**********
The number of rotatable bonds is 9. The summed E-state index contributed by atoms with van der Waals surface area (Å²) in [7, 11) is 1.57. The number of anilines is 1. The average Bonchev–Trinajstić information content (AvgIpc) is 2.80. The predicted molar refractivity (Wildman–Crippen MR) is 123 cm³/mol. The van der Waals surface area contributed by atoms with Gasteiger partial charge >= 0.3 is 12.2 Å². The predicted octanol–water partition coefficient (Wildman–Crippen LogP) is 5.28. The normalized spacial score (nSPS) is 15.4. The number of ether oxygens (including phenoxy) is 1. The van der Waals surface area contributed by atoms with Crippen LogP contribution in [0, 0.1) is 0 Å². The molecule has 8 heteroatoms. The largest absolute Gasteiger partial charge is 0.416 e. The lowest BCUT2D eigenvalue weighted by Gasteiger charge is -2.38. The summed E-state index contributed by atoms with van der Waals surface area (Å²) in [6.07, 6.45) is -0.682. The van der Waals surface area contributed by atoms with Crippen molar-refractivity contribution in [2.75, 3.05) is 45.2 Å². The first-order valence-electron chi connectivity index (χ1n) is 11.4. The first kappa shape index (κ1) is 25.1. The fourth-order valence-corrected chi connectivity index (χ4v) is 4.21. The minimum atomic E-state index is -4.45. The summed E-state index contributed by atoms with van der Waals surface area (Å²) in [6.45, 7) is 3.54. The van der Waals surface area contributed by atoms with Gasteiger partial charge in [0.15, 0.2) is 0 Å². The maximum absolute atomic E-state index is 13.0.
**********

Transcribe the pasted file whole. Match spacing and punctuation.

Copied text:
The number of rotatable bonds is 9. The summed E-state index contributed by atoms with van der Waals surface area (Å²) in [7, 11) is 1.57. The number of anilines is 1. The average Bonchev–Trinajstić information content (AvgIpc) is 2.80. The predicted molar refractivity (Wildman–Crippen MR) is 123 cm³/mol. The van der Waals surface area contributed by atoms with Gasteiger partial charge >= 0.3 is 12.2 Å². The predicted octanol–water partition coefficient (Wildman–Crippen LogP) is 5.28. The normalized spacial score (nSPS) is 15.4. The number of ether oxygens (including phenoxy) is 1. The van der Waals surface area contributed by atoms with Crippen LogP contribution in [0, 0.1) is 0 Å². The molecule has 8 heteroatoms. The largest absolute Gasteiger partial charge is 0.416 e. The lowest BCUT2D eigenvalue weighted by Gasteiger charge is -2.38. The summed E-state index contributed by atoms with van der Waals surface area (Å²) in [6.07, 6.45) is -0.682. The van der Waals surface area contributed by atoms with Crippen molar-refractivity contribution in [2.75, 3.05) is 45.2 Å². The first-order valence-electron chi connectivity index (χ1n) is 11.4. The first kappa shape index (κ1) is 25.1. The fourth-order valence-corrected chi connectivity index (χ4v) is 4.21. The minimum atomic E-state index is -4.45. The summed E-state index contributed by atoms with van der Waals surface area (Å²) in [6.45, 7) is 3.54. The van der Waals surface area contributed by atoms with Gasteiger partial charge in [0.15, 0.2) is 0 Å². The maximum absolute atomic E-state index is 13.0.